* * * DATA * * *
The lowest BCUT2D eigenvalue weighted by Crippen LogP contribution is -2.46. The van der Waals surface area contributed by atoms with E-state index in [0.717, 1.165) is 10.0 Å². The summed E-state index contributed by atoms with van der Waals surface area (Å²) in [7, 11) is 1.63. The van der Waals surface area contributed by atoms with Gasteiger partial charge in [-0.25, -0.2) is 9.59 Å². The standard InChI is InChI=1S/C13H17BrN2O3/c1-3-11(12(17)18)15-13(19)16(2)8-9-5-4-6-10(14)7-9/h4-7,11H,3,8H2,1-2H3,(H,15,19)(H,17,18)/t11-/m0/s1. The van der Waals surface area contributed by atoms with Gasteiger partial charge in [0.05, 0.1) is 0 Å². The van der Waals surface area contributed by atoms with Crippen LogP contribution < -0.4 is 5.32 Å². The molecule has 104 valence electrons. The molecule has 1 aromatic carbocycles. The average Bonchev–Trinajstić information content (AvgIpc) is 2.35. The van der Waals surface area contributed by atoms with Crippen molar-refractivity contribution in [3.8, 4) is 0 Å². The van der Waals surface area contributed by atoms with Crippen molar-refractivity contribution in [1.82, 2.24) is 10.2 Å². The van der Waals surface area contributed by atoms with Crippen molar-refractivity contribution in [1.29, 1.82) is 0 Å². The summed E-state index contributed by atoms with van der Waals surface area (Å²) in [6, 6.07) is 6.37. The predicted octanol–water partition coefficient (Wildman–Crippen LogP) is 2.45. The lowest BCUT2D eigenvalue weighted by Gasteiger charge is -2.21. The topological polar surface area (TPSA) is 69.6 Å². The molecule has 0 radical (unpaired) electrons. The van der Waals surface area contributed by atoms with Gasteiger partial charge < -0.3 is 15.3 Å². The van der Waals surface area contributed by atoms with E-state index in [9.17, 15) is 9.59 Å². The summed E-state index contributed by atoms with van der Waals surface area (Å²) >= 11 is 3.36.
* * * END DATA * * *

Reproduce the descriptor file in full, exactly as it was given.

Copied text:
The lowest BCUT2D eigenvalue weighted by Crippen LogP contribution is -2.46. The van der Waals surface area contributed by atoms with E-state index in [0.717, 1.165) is 10.0 Å². The summed E-state index contributed by atoms with van der Waals surface area (Å²) in [7, 11) is 1.63. The van der Waals surface area contributed by atoms with Gasteiger partial charge in [-0.25, -0.2) is 9.59 Å². The standard InChI is InChI=1S/C13H17BrN2O3/c1-3-11(12(17)18)15-13(19)16(2)8-9-5-4-6-10(14)7-9/h4-7,11H,3,8H2,1-2H3,(H,15,19)(H,17,18)/t11-/m0/s1. The van der Waals surface area contributed by atoms with Gasteiger partial charge in [0.05, 0.1) is 0 Å². The van der Waals surface area contributed by atoms with Crippen LogP contribution < -0.4 is 5.32 Å². The molecule has 104 valence electrons. The molecule has 1 aromatic carbocycles. The average Bonchev–Trinajstić information content (AvgIpc) is 2.35. The van der Waals surface area contributed by atoms with Crippen molar-refractivity contribution in [3.8, 4) is 0 Å². The van der Waals surface area contributed by atoms with Crippen molar-refractivity contribution in [1.82, 2.24) is 10.2 Å². The van der Waals surface area contributed by atoms with Crippen molar-refractivity contribution in [1.29, 1.82) is 0 Å². The summed E-state index contributed by atoms with van der Waals surface area (Å²) in [6, 6.07) is 6.37. The predicted octanol–water partition coefficient (Wildman–Crippen LogP) is 2.45. The lowest BCUT2D eigenvalue weighted by Gasteiger charge is -2.21. The topological polar surface area (TPSA) is 69.6 Å². The molecule has 0 radical (unpaired) electrons. The van der Waals surface area contributed by atoms with Gasteiger partial charge < -0.3 is 15.3 Å². The van der Waals surface area contributed by atoms with E-state index in [9.17, 15) is 9.59 Å². The summed E-state index contributed by atoms with van der Waals surface area (Å²) >= 11 is 3.36.